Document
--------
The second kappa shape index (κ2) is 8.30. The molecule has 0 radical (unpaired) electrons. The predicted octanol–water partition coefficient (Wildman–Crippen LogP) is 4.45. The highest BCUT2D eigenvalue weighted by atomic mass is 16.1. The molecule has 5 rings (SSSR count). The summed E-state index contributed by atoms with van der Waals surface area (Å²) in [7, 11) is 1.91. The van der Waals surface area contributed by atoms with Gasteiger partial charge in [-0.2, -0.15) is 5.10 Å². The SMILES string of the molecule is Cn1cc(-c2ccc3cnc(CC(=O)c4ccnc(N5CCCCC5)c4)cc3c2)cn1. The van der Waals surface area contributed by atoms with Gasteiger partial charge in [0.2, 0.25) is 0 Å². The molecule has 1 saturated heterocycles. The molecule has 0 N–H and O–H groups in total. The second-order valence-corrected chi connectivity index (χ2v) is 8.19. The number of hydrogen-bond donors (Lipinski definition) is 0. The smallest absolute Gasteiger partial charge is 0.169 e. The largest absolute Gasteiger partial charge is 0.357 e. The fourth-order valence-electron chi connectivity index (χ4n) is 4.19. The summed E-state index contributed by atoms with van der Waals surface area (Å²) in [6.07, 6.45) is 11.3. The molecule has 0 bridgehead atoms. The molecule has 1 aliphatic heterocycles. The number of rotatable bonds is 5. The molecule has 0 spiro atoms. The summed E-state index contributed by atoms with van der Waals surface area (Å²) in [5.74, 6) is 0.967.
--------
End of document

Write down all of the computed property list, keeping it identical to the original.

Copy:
The second kappa shape index (κ2) is 8.30. The molecule has 0 radical (unpaired) electrons. The predicted octanol–water partition coefficient (Wildman–Crippen LogP) is 4.45. The highest BCUT2D eigenvalue weighted by atomic mass is 16.1. The molecule has 5 rings (SSSR count). The summed E-state index contributed by atoms with van der Waals surface area (Å²) in [7, 11) is 1.91. The van der Waals surface area contributed by atoms with Gasteiger partial charge in [-0.2, -0.15) is 5.10 Å². The SMILES string of the molecule is Cn1cc(-c2ccc3cnc(CC(=O)c4ccnc(N5CCCCC5)c4)cc3c2)cn1. The van der Waals surface area contributed by atoms with Gasteiger partial charge in [0.2, 0.25) is 0 Å². The molecule has 1 saturated heterocycles. The molecule has 0 N–H and O–H groups in total. The second-order valence-corrected chi connectivity index (χ2v) is 8.19. The number of hydrogen-bond donors (Lipinski definition) is 0. The smallest absolute Gasteiger partial charge is 0.169 e. The largest absolute Gasteiger partial charge is 0.357 e. The fourth-order valence-electron chi connectivity index (χ4n) is 4.19. The summed E-state index contributed by atoms with van der Waals surface area (Å²) in [6.07, 6.45) is 11.3. The molecule has 0 bridgehead atoms. The molecule has 1 aliphatic heterocycles. The number of rotatable bonds is 5. The molecule has 0 spiro atoms. The summed E-state index contributed by atoms with van der Waals surface area (Å²) in [5.74, 6) is 0.967.